WASHINGTON (February 20, 2013) – The Urban Land Institute (ULI) recently honored world-renowned landscape architect Peter Walker, founder of PWP Landscape Architecture in Berkeley, Calif., presenting him with the ULI J.C. Nichols Prize for Visionaries in Urban Development. The awards luncheon, held February 8 at the Conrad New York Hotel in Lower Manhattan, recognized Walker’s lifetime achievements and lasting impact on the built environment.
The ULI J.C. Nichols Prize, first awarded in 2000, is the institute’s highest honor and recognizes a person or a person representing an institution whose career demonstrates a commitment to the highest standards of responsible development. The $100,000 prize honors the legacy of Kansas City, Missouri, developer J.C. Nichols, a founding ULI member considered to be one of America’s most creative entrepreneurs in land use during the first half of the 1900s.
Amanda M. Burden, 2009 J.C. Nichols Prize Laureate and New York City Department of City Planning commissioner, presented Walker with the prize. The event was highlighted by remarks and testimonials from many individuals, including Smedes York, chairman, ULI J.C. Nichols Prize Management Committee; Tom Oslund, principal and design director, oslund.and.assoc.; Gerald McCue, T. Dunlop Professor of Housing Studies, Harvard Graduate School of Design; and Joseph Brown, chief innovation officer, AECOM.
Ronald Altoon, a member of the Nichols Prize jury, commented on the significance of Walker’s selection. According to Altoon, the selection of Walker underscores the importance of landscape architecture and its essential role in constructing public space that fosters a sense of community. “Peter is the first landscape architect to win this prize and I think there is no better professional to represent the landscape architecture community in this pool of truly accomplished individuals,” said Altoon. “Peter is recognized as one of the most accomplished and influential landscape architects of his time, forging the renaissance of landscape architecture as a discipline. The scope of his work is expansive, ranging from the design of small gardens to the planning of cities around the world. His work process is dynamic. He listens and adapts to context and community with a subtle approach that imbues a very tangible stimulation in the spaces he creates.”
“Landscape architects spend all their time trying to make public open space. That’s what we do, so I hope I’m not the last winner. I hope some other of my fellows will come along here,” said Walker upon receiving the prize. “We are trying to make spaces that work, spaces that are beautiful, and if we’re lucky and we have the right client and a little budget, to try and make something which is memorable and I think that’s crucial. Most landscape architects are not the top of the power structure, but they all feel that they are important and they all work for those things all the time.”
Walker was one of the chief designers of the National September 11 Memorial, “Reflecting Absence,” in New York City, which opened on September 12, 2011. His thoughtful approach to the memorial has been highly praised as reflecting both the collaborative aspiration of his practice and the public impact of his work. Following the February 8 luncheon, he led a private tour of the memorial for attendees at the event.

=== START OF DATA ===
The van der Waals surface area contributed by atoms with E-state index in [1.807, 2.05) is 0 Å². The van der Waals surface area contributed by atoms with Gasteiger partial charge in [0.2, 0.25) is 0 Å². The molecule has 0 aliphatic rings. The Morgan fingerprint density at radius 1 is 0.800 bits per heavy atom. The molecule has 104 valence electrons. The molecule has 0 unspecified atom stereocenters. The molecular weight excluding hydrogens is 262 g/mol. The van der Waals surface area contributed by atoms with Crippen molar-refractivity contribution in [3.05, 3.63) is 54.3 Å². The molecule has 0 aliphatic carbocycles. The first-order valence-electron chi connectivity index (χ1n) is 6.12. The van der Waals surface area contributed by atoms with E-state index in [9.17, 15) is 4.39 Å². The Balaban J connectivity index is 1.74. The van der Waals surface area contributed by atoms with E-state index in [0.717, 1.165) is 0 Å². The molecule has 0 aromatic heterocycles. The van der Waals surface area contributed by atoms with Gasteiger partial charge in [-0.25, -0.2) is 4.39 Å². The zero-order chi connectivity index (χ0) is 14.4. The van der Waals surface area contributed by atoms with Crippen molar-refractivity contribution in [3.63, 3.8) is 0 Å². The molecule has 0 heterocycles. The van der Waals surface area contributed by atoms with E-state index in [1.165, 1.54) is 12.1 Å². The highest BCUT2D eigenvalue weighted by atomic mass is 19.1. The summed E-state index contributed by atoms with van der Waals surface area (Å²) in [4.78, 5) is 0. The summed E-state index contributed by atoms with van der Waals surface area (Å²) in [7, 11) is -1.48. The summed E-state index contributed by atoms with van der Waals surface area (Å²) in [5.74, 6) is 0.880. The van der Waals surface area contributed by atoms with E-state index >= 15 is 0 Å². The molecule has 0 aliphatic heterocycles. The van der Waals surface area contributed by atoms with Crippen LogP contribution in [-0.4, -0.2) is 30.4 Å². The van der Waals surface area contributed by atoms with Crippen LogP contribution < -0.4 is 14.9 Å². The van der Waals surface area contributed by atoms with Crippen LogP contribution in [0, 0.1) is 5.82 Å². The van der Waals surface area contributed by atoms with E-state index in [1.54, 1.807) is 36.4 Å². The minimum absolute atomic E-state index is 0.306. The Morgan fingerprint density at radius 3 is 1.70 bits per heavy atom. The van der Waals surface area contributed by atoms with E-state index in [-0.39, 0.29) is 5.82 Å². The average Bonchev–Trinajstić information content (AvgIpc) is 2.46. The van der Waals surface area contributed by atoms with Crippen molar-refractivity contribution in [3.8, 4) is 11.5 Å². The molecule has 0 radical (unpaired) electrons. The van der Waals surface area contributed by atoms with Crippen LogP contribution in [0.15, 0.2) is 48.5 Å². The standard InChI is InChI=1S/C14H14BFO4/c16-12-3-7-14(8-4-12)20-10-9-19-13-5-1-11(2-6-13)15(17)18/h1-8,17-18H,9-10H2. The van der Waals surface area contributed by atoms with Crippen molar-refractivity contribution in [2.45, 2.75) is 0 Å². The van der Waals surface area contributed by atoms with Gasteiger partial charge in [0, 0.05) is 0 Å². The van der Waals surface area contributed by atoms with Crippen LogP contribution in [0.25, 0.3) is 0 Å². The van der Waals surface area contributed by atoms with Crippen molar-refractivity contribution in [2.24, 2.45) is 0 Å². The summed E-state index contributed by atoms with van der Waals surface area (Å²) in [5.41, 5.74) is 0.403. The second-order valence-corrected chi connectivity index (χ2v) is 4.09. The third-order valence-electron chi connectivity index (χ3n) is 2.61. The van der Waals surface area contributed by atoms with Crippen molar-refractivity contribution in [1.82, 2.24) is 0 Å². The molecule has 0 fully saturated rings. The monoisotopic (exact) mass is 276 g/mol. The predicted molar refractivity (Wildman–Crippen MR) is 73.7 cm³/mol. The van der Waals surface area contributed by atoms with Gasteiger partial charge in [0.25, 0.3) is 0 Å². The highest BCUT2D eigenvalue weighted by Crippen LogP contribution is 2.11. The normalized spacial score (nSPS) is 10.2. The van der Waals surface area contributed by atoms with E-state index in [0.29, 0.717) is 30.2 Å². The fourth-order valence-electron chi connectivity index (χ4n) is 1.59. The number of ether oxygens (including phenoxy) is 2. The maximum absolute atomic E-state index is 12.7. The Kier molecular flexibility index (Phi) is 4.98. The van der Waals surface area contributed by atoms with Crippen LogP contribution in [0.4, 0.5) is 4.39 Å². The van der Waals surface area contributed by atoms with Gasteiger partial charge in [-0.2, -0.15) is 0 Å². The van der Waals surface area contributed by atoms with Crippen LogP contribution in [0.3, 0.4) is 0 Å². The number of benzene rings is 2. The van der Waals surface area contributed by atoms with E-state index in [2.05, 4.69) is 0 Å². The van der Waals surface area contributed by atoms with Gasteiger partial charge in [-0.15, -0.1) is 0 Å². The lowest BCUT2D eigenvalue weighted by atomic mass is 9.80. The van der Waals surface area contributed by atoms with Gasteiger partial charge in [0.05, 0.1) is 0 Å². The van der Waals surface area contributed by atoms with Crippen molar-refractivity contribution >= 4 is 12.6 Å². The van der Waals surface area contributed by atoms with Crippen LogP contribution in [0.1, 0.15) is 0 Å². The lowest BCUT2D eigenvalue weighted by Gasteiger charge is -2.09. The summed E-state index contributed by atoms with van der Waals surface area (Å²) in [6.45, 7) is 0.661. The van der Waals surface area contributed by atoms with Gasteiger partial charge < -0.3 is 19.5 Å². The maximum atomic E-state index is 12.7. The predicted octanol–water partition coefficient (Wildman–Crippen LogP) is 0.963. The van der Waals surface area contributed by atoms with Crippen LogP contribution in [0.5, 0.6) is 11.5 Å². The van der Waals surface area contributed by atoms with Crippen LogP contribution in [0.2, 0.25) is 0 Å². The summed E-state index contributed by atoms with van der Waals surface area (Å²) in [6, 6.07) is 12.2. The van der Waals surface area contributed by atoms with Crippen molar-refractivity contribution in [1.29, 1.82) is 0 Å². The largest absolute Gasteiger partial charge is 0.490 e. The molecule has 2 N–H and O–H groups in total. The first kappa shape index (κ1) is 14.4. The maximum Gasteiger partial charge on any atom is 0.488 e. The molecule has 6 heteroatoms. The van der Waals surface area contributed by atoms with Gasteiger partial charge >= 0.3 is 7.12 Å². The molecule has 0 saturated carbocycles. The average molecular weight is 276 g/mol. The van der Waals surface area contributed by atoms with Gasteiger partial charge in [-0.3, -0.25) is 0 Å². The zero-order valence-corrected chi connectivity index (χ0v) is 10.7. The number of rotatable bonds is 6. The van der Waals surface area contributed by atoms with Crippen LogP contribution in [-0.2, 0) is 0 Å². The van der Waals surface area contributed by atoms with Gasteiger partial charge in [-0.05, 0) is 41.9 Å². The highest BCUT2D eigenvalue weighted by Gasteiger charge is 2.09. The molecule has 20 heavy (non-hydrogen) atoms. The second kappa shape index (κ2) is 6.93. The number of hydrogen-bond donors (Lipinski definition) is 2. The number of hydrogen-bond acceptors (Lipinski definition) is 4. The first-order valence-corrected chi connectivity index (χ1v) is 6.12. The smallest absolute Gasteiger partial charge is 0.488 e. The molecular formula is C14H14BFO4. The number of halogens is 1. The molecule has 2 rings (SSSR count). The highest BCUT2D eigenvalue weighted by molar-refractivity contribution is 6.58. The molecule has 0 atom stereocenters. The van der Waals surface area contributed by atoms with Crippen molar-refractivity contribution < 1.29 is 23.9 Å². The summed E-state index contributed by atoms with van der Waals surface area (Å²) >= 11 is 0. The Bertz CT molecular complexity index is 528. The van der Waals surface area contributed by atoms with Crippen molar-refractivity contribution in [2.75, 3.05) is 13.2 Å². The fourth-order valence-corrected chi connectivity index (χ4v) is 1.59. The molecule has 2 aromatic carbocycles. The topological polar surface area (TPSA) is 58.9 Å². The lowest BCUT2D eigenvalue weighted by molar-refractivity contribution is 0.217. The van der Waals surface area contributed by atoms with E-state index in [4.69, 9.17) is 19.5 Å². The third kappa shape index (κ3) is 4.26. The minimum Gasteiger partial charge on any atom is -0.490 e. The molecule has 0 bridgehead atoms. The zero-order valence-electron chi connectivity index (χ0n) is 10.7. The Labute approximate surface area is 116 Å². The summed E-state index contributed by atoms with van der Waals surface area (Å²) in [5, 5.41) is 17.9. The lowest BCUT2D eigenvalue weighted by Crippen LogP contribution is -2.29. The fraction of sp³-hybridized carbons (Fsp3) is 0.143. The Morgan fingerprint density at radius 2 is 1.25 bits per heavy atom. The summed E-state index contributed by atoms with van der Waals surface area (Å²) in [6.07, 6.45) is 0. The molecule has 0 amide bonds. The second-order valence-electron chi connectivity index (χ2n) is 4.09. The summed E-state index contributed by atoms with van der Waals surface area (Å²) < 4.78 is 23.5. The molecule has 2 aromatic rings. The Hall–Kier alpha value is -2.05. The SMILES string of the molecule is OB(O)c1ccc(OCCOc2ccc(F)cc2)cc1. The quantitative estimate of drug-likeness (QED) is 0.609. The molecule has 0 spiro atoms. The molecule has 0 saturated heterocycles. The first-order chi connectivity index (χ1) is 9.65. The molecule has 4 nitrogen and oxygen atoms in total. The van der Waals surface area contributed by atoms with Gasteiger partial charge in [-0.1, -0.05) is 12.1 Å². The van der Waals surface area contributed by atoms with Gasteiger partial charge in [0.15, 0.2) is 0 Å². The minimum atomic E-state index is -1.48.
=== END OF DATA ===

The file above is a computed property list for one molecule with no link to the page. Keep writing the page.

Other prominent projects Walker designed include: Jamison Square Park in Portland, Ore.; the Nasher Foundation Sculpture Garden in Dallas; Sony Center in Berlin; Millennium Park in Sydney; and the ongoing Constitution Gardens on the National Mall in Washington, D.C.
Through Walker’s writings, teachings and work, he has advanced the level of professionalism in landscape architecture and has influenced generations of landscape architects and related professions. His career includes service as the chairman of the Landscape Architecture Department and the acting director of the Urban Design Program at Harvard University’s Graduate School of Design; and he was head of the Department of Landscape Architecture at the University of California, Berkeley. In addition, Walker has served as a consultant and an adviser to numerous public agencies and institutions, including the Sydney 2000 Olympic Coordination Authority, Redevelopment Agency of San Francisco, Port Authority of San Diego, Stanford University, University of California, University of Washington, and the American Academy in Rome.
A Fellow of the American Society of Landscape Architects (ASLA) and the Institute for Urban Design, Walker has been granted the ASLA Design Award, the Institute Honor Award of the American Institute of Architects, Harvard’s Centennial Medal, the University of Virginia’s Thomas Jefferson Medal, and the International Federation of Landscape Architects’s Sir Geoffrey Jellicoe Gold Medal.
About the ULI J.C. Nichols Prize for Visionaries in Urban Development
The ULI J.C. Nichols Prize is funded by an endowment from the Miller Nichols Charitable Foundation to the ULI Foundation. A management committee including ULI representatives and members of the Nichols family directs the prize program.
About the Urban Land Institute
The Urban Land Institute (www.uli.org) is a global nonprofit education and research institute supported by its members. Its mission is to provide leadership in the responsible use of land and in creating and sustaining thriving communities worldwide. Established in 1936, the institute has nearly 30,000 members representing all aspects of land use and development disciplines.